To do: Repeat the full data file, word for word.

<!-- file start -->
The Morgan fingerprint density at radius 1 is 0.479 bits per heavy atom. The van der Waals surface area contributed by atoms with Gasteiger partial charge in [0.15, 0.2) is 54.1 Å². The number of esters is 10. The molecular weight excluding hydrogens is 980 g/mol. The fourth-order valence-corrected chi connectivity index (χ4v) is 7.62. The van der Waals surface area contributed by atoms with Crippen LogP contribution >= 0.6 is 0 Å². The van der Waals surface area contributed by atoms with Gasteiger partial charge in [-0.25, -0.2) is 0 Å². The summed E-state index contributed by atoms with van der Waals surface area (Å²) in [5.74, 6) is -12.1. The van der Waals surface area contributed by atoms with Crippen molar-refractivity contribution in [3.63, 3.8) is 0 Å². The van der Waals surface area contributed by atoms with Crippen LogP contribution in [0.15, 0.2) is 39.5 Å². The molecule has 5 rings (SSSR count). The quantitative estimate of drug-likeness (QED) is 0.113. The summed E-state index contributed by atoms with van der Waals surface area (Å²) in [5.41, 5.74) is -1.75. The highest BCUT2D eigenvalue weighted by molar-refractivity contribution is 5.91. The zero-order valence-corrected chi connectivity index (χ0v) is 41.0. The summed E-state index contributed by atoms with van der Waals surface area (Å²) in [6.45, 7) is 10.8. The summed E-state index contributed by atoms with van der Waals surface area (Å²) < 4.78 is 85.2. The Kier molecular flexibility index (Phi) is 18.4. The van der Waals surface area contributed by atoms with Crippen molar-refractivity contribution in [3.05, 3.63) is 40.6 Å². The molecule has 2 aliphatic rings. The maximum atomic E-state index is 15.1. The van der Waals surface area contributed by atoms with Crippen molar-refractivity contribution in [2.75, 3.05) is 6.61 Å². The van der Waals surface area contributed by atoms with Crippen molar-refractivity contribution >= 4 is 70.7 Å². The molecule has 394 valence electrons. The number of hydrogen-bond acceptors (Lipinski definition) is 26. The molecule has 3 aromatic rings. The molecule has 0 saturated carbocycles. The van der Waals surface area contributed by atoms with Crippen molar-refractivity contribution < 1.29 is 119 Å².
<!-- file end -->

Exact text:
The Morgan fingerprint density at radius 1 is 0.479 bits per heavy atom. The van der Waals surface area contributed by atoms with Gasteiger partial charge in [0.15, 0.2) is 54.1 Å². The number of esters is 10. The molecular weight excluding hydrogens is 980 g/mol. The fourth-order valence-corrected chi connectivity index (χ4v) is 7.62. The van der Waals surface area contributed by atoms with Crippen LogP contribution >= 0.6 is 0 Å². The van der Waals surface area contributed by atoms with Gasteiger partial charge in [-0.25, -0.2) is 0 Å². The summed E-state index contributed by atoms with van der Waals surface area (Å²) in [5.74, 6) is -12.1. The van der Waals surface area contributed by atoms with Crippen molar-refractivity contribution in [3.63, 3.8) is 0 Å². The van der Waals surface area contributed by atoms with Crippen LogP contribution in [0.15, 0.2) is 39.5 Å². The molecule has 5 rings (SSSR count). The quantitative estimate of drug-likeness (QED) is 0.113. The summed E-state index contributed by atoms with van der Waals surface area (Å²) in [5.41, 5.74) is -1.75. The highest BCUT2D eigenvalue weighted by molar-refractivity contribution is 5.91. The zero-order valence-corrected chi connectivity index (χ0v) is 41.0. The summed E-state index contributed by atoms with van der Waals surface area (Å²) in [6.45, 7) is 10.8. The summed E-state index contributed by atoms with van der Waals surface area (Å²) < 4.78 is 85.2. The Kier molecular flexibility index (Phi) is 18.4. The van der Waals surface area contributed by atoms with Crippen molar-refractivity contribution in [3.05, 3.63) is 40.6 Å². The molecule has 2 aliphatic rings. The maximum atomic E-state index is 15.1. The van der Waals surface area contributed by atoms with Crippen molar-refractivity contribution in [2.75, 3.05) is 6.61 Å². The van der Waals surface area contributed by atoms with Crippen molar-refractivity contribution >= 4 is 70.7 Å². The molecule has 394 valence electrons. The number of hydrogen-bond acceptors (Lipinski definition) is 26. The molecule has 3 aromatic rings. The molecule has 0 saturated carbocycles. The van der Waals surface area contributed by atoms with Crippen molar-refractivity contribution < 1.29 is 119 Å².